Air Base memories
Bob Hope, Francis Langford and Jerry Colona entertained the GI's and the civilian workers at the McCook Army Air Base in January 1945. They flew in from Denver on a C-47. This was remembered as a wonderful experience for the soldiers as well as the civilian workers.
The sound systems were very crude, compared to the ones we use today. The picture I'm enclosing was sent to me by Judy Johnson Nelson of Monroe, Neb., and her mother, Mrs. F.B. Johnson of Fremont, both formerly of Danbury.
F.B. Johnson of Danbury and Capt. Anderson are shown setting up an outdoor speaker system at the base. This type of speaker would also have been used for the Bob Hope show and was used for takeoffs and landings for the huge planes at the base.
If the old councils of the '40s and '50s would have had foresight and common sense, the air base could have been a money-maker for the town. Spray pilots loved to keep their airplanes in the hangars and their spray supplies. And, as they took off and landed, didn't have to worry about spray fallout in the country. Rent from those businesses and the farm ground would have brought in revenue.
Large planes could have still landed and fueled up. It would also have brought tourists and visitors, just as Fort Kearney, Fort Laramie, Buffalo Bill's home, Gettysburg Battle Ground, just to name a few from long ago generations. These types of places are visited by thousands every year, to get a feeling for the history of our country.
You say it as too far away from town. What about shuttle buses?
Most recently, Grand Island was awarded a big contract for helicopter operations from their city. Just think, if even part of the air base had been kept, mcCook could easily have had that contract.
The Air Base Historical Society has saved and still has enough memorabilia to show to schools and tourists, more than Fort Kearney had to start with many years ago, and this all should be saved before nothing is left of this wonderful World War II site.
There are so few left to help work at the base, and it would be a wonderful project for youth groups, history classes clubs, etc. The artifacts this group will have to show during Heritage Days is worth driving out to see. Also, monetary help is needed if we are to succeed in this endeavor. If you can't help this way, then go out, cut weeds, help dust and get displays in order. Just get involved.
McCook Snuggles kidnapped?
A couple of days ago in the triple digits of heat, my husband came rushing home from being in the intense heat unable to find our little dog, Snuggles.
Where did he go? He is always in our home or fenced in. The door did not properly latch, and Snuggles took off. A 19-year-old young man loaded my dog, Snuggles into his car and took him to the dogcatcher.
Around 2 1/2 hours later, the dog catcher called me to let me know that he had taken him to the vets -- as that is where they keep the dogs, at a fee of $40, even for a few minutes. Then the dog catcher gave me a ticket for some $55. My dog had his proper vaccinations and dog tags. What a ripoff. Can you believe that I asked the dog catcher if he would like a tip?
Oberlin Did God plant weeds?
In response to Dawn Cribbs' (column) from Aug. 6, "God sure knows how to water a lawn" ...
Did God introduce weeds into her lawn? Did God intend that she spend 12+ hours pulling them out? Did God prefer that she spend so much time doing something so self-serving rather than visiting the infirm, feeding the hungry, helping to shelter the homeless, assisting disadvantaged or handicapped children, or any other truly worthwhile activities?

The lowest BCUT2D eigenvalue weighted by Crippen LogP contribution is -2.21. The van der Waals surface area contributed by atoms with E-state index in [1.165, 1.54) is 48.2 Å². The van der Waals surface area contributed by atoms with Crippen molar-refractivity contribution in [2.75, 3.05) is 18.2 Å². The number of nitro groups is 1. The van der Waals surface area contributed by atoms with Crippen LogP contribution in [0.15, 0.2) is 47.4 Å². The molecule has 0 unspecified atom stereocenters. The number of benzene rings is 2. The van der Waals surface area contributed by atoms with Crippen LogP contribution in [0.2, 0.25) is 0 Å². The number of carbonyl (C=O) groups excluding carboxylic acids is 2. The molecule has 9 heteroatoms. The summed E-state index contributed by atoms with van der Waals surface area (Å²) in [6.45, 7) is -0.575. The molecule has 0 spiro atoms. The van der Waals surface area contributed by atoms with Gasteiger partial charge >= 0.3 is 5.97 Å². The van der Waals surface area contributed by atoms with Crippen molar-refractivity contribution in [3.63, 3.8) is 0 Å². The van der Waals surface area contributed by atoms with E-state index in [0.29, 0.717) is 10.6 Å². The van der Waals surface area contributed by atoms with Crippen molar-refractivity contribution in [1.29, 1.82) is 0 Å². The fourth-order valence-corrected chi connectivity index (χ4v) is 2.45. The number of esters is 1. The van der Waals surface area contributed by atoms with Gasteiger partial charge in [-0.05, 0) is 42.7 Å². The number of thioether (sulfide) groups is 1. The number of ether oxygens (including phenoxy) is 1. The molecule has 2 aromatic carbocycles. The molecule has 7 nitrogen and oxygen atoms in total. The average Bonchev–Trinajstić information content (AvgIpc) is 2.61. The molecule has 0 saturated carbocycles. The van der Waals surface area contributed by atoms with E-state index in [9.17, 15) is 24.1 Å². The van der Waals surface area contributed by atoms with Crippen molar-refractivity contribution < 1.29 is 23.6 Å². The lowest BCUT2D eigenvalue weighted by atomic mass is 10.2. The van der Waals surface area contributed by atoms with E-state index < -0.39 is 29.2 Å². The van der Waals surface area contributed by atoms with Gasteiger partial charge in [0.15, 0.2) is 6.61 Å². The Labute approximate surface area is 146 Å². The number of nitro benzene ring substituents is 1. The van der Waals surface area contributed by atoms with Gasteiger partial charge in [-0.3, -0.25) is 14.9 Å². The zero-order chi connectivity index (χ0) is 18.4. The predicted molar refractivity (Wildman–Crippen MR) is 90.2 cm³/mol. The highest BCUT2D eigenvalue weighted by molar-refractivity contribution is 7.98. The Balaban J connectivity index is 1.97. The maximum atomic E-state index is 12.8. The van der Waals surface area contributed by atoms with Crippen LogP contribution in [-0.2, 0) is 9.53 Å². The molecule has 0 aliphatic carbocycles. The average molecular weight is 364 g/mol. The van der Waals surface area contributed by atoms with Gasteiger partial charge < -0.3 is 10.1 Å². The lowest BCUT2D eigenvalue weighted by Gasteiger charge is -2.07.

Sandra Van Maren
Chicago Better research needed
As a mother with a 6-year-old child, diagnosed with arsenic poisoning, last summer. I'm appalled at your lack of knowledge on the subject (Glory Daze, Thursday). If you're going to write an article, please do some research on the subject. As a biochemist, I would like to inform you that not only is arsenic carcinogenic and the number one toxic contaminant on the ASTDR list of many. It is also killing thousands of people a day in India.
Arsenic also kills many Americans but much more slowly, childhood diseases, of all kinds, cancers, learning disabilities, are all on the upswing. My child has lost her health, thanks to a dose off a bad batch of pressure treated wood (not that I believe any wood treated with arsenic was a brilliant idea) and still has peripheral neuropathy.
She had to be flown to out to hospitals twice, and will go again in late August. Arsenic is transdermal as well. Think about what people are bathing in. My child did not ingest the wood; the chemicals ran out of the sap, and her exposure was transdermal.
And unlike many Americans we did not run out to sue, no amount of money can undo the harm it has caused her. We will lose our home due to medical bills. Add up the cost, of exposure to arsenic; it takes its toll in more ways the one. Tell my six-year old that arsenic is safe, and it's better to save a few tax dollars, then to lower the water standards for this toxic contaminate.
Arsenic is in the earth's crust, that is correct, but drilling into it is where all the hardship in India started. Pesticides contain inorganic arsenic, and it is no longer legal in either your country or mine to use them for spraying. If you would like more information on the dangers of arsenic, I would gladly send you information, or perhaps you could read the ASTDR on arsenic, and Dr. Joshua Hamilton's work on how little arsenic it takes to change ones DNA, much less then 10 ppm. He is not alone in his findings. We are fortunate in Ottawa, Canada, not to have detectable levels in the water supply, but we drink bottled just be safe.
Regards, and Think please.